4. Evans DE, Kawabata A, Wilson LD, Kim K, Dehghanpir SD, Gaunt SD, Welborn M, Grasperge B, Gill MS. Entomophthoromycosis and mucormycosis as causes of pneumonia in Vietnamese potbellied pigs. J Vet Diagn Invest. 2018;30(1):161-164.
  5. Foil C, Grooters A. Miscellaneous fungal infections. In: Green CE. Infectious Diseases of the Dog and Cat. 4th ed. Philadelphia, PA: WB Saunders Company; 2012:683-684.
  6. Ginn PE, Mansell JEKL, Rakich PM. Integumentary system. ln: Maxie MG,ed. Jubb, Kennedy, and Palmer’s Pathology of Domestic Animals. Vol 1. 6th ed. Philadelphia, PA: Elsevier Saunders. 2016:659-660.
  7. Gross TL, Ihrke PJ, Walder EJ, Affolter VK. Infectious nodular and diffuse granulomatous and pyogranulomatous diseases of the dermis. In: Skin Diseases of the Dog and Cat Clinical and Histopathologic Diagnosis. 2nd ed. Ames, IA: Blackwell Science Ltd., 2005:303-309.
  1. Hargis AM and Myers S. The Integument. In: Zachary JF, ed. Pathologic Basis of Veterinary Disease. 6th St. Louis, MO: Elsevier, Inc. 2017:1083-1084.
  2. Isidoro-Ayza M, Pérez L, Cabañes FJ, Castellà G, Andrés M, Vidal E, Domingo M. Central nervous system mucormycosis caused by Cunninghamella bertholletiae in a bottlenose dolphin (Tursiops truncatus). J Wildl Dis. 2014;50(3):634-8.
  3. Madson DM, Loynachan AT, Kariyawasam S, Opriessnig T. Systemic Conidiobolus incongruus infection and hypertrophic osteopathy in a white-tailed deer (Odocoileu virginianus). J Vet Diagn Invest. 2009;21:167-170.
  1. More SN, Hernandez O, Castleman WL. Mycotic rhinitis and sinusitis in Florida horses. Veterinary Pathology. 2019;56(4):586-598.
  2. Naota M, Shimada A, Morita T, Kimura K, Ochiai K, Sano A. Granulomatous pericarditis associated with systemic mucormycosis in a finless porpoise (Neophocaena phocaenoides). J Comp Pathol. 2009;140:64-66.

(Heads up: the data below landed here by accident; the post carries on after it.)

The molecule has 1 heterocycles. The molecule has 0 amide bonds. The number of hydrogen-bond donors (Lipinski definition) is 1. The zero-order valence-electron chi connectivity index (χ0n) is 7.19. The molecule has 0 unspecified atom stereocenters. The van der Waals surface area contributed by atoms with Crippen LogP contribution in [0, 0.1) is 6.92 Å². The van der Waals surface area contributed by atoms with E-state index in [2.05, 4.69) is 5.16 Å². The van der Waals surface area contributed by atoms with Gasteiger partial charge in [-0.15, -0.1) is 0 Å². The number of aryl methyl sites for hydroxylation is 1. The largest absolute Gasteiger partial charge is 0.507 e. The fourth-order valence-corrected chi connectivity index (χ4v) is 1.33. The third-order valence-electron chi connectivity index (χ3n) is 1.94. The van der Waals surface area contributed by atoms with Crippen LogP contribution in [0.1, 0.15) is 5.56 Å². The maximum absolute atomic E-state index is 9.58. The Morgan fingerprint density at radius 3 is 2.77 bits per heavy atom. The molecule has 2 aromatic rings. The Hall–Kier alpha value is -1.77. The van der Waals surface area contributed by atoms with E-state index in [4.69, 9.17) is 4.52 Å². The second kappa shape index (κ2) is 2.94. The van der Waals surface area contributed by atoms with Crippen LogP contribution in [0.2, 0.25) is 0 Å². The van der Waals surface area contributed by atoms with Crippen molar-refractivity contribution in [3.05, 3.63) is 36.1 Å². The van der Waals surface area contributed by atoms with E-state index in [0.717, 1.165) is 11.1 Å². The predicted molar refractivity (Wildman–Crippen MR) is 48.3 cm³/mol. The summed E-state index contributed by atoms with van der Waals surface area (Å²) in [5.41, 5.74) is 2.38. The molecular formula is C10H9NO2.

1. Ortega J, Uzal FA, Walker R, Kinde H, DIab SS Shahriar F Pamma R, Eigenheer A, Read DH. Zygomycotic lymphadenitis in slaughtered feedlot cattle. Vet Pathol. 2010;47:108-115.
  2. Quesada O, Rodriguez F, Herraez P, Seara D, Espinosa de los Monteros A. Mucor ramosissimus associated with feather loss in canaries (Serinus canarius). Avian Dis. 2007;51:643-645.
  3. Schmitz A, Korbel R, Rinder M. Zygomycosis due to Mucor racemosus associated with a circovirus infection in a Blue Tit (Cyanistes caeruleus). J Comp Pathol. 2018;165:67-71.
  4. Scott DW, Miller WH, Griffin CE. Muller & Kirk’s Small Animal Dermatology. 7th ed. Philadelphia, PA: WB Saunders Company; 2013:256-257.
  5. Sosa M, Gamble KC, Delaski K, Righton A. Clinical challenge: systemic Rhizopus microsporus infection with renal cavitation in a grey seal (Halichoerus grypus). J Zoo Wildl Med. 2013;44(4):1134-8.
  6. Ubiali DG, Cruz RA, De Paula DA, Silva MC, Mendonça FS, Dutra V, Nakazato L, Colodel EM, Pescador CA. Pathology of nasal infection caused by Conidiobolus lamprauges and Pythium insidiosum in sheep. J Comp Pathol. 2013;149(2-3):137-45.
  7. Uzal FA, Plattner BL, Hostetter JM. Forestomachs. ln: Maxie MG,ed. Jubb, Kennedy, and Palmer’s Pathology of Domestic Animals. Vol 2. 6th ed. Philadelphia, PA: Elsevier Saunders. 2016:42. 


Click the slide to view.



Click on image for diagnostic series.



Back | Home | Contact Us | Links | Help |